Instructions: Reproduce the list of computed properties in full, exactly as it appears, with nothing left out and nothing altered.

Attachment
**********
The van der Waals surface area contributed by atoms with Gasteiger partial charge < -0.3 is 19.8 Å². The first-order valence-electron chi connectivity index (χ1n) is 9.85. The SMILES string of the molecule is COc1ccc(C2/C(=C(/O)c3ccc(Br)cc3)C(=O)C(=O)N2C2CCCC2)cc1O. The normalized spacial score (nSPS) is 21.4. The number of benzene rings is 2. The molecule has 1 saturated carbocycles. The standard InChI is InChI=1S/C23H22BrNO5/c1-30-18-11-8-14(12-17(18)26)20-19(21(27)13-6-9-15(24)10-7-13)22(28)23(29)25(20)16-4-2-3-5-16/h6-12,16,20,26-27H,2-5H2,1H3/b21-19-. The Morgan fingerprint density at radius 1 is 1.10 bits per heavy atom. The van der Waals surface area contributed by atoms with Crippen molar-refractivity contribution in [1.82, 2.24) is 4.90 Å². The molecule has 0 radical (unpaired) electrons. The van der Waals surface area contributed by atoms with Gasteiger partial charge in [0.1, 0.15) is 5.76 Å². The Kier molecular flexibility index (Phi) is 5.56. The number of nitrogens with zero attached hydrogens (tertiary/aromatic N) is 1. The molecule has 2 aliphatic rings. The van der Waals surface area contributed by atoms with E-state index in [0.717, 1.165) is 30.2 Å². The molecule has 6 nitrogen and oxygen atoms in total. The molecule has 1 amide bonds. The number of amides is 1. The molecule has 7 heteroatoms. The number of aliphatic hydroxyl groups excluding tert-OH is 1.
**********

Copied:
The van der Waals surface area contributed by atoms with Gasteiger partial charge < -0.3 is 19.8 Å². The first-order valence-electron chi connectivity index (χ1n) is 9.85. The SMILES string of the molecule is COc1ccc(C2/C(=C(/O)c3ccc(Br)cc3)C(=O)C(=O)N2C2CCCC2)cc1O. The normalized spacial score (nSPS) is 21.4. The number of benzene rings is 2. The molecule has 1 saturated carbocycles. The standard InChI is InChI=1S/C23H22BrNO5/c1-30-18-11-8-14(12-17(18)26)20-19(21(27)13-6-9-15(24)10-7-13)22(28)23(29)25(20)16-4-2-3-5-16/h6-12,16,20,26-27H,2-5H2,1H3/b21-19-. The Morgan fingerprint density at radius 1 is 1.10 bits per heavy atom. The van der Waals surface area contributed by atoms with Crippen molar-refractivity contribution in [1.82, 2.24) is 4.90 Å². The molecule has 0 radical (unpaired) electrons. The van der Waals surface area contributed by atoms with Gasteiger partial charge in [0.1, 0.15) is 5.76 Å². The Kier molecular flexibility index (Phi) is 5.56. The number of nitrogens with zero attached hydrogens (tertiary/aromatic N) is 1. The molecule has 2 aliphatic rings. The van der Waals surface area contributed by atoms with E-state index in [0.717, 1.165) is 30.2 Å². The molecule has 6 nitrogen and oxygen atoms in total. The molecule has 1 amide bonds. The number of amides is 1. The molecule has 7 heteroatoms. The number of aliphatic hydroxyl groups excluding tert-OH is 1.